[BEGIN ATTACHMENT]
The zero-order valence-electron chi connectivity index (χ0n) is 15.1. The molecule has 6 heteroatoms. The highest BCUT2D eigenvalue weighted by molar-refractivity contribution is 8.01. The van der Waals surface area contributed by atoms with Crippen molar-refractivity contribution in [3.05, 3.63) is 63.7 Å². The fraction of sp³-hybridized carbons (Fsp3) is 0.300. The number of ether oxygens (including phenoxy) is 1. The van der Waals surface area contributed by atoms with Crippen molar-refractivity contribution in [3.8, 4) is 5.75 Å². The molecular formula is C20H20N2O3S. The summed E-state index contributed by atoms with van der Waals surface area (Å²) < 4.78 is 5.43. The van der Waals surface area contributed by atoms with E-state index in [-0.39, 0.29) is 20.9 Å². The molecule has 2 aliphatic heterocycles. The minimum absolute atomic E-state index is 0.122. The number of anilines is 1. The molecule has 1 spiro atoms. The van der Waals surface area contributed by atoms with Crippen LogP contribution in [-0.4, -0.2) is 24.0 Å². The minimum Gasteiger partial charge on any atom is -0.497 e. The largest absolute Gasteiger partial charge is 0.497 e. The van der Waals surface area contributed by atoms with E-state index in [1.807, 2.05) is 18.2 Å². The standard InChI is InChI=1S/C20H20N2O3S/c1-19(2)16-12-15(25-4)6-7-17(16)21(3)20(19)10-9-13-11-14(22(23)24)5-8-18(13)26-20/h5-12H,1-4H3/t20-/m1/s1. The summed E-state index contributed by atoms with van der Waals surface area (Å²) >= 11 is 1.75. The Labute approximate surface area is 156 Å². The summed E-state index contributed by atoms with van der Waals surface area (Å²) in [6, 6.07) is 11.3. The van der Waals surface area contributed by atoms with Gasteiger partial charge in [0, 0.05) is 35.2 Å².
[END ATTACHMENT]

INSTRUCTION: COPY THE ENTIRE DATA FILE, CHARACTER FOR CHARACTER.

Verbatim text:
The zero-order valence-electron chi connectivity index (χ0n) is 15.1. The molecule has 6 heteroatoms. The highest BCUT2D eigenvalue weighted by molar-refractivity contribution is 8.01. The van der Waals surface area contributed by atoms with Crippen molar-refractivity contribution in [3.05, 3.63) is 63.7 Å². The fraction of sp³-hybridized carbons (Fsp3) is 0.300. The number of ether oxygens (including phenoxy) is 1. The van der Waals surface area contributed by atoms with Crippen molar-refractivity contribution in [3.8, 4) is 5.75 Å². The molecular formula is C20H20N2O3S. The summed E-state index contributed by atoms with van der Waals surface area (Å²) < 4.78 is 5.43. The van der Waals surface area contributed by atoms with E-state index in [-0.39, 0.29) is 20.9 Å². The molecule has 2 aliphatic heterocycles. The minimum absolute atomic E-state index is 0.122. The number of anilines is 1. The molecule has 1 spiro atoms. The van der Waals surface area contributed by atoms with Crippen LogP contribution in [-0.4, -0.2) is 24.0 Å². The minimum Gasteiger partial charge on any atom is -0.497 e. The largest absolute Gasteiger partial charge is 0.497 e. The van der Waals surface area contributed by atoms with E-state index in [1.807, 2.05) is 18.2 Å². The standard InChI is InChI=1S/C20H20N2O3S/c1-19(2)16-12-15(25-4)6-7-17(16)21(3)20(19)10-9-13-11-14(22(23)24)5-8-18(13)26-20/h5-12H,1-4H3/t20-/m1/s1. The summed E-state index contributed by atoms with van der Waals surface area (Å²) >= 11 is 1.75. The Labute approximate surface area is 156 Å². The summed E-state index contributed by atoms with van der Waals surface area (Å²) in [6, 6.07) is 11.3. The van der Waals surface area contributed by atoms with Gasteiger partial charge in [0, 0.05) is 35.2 Å².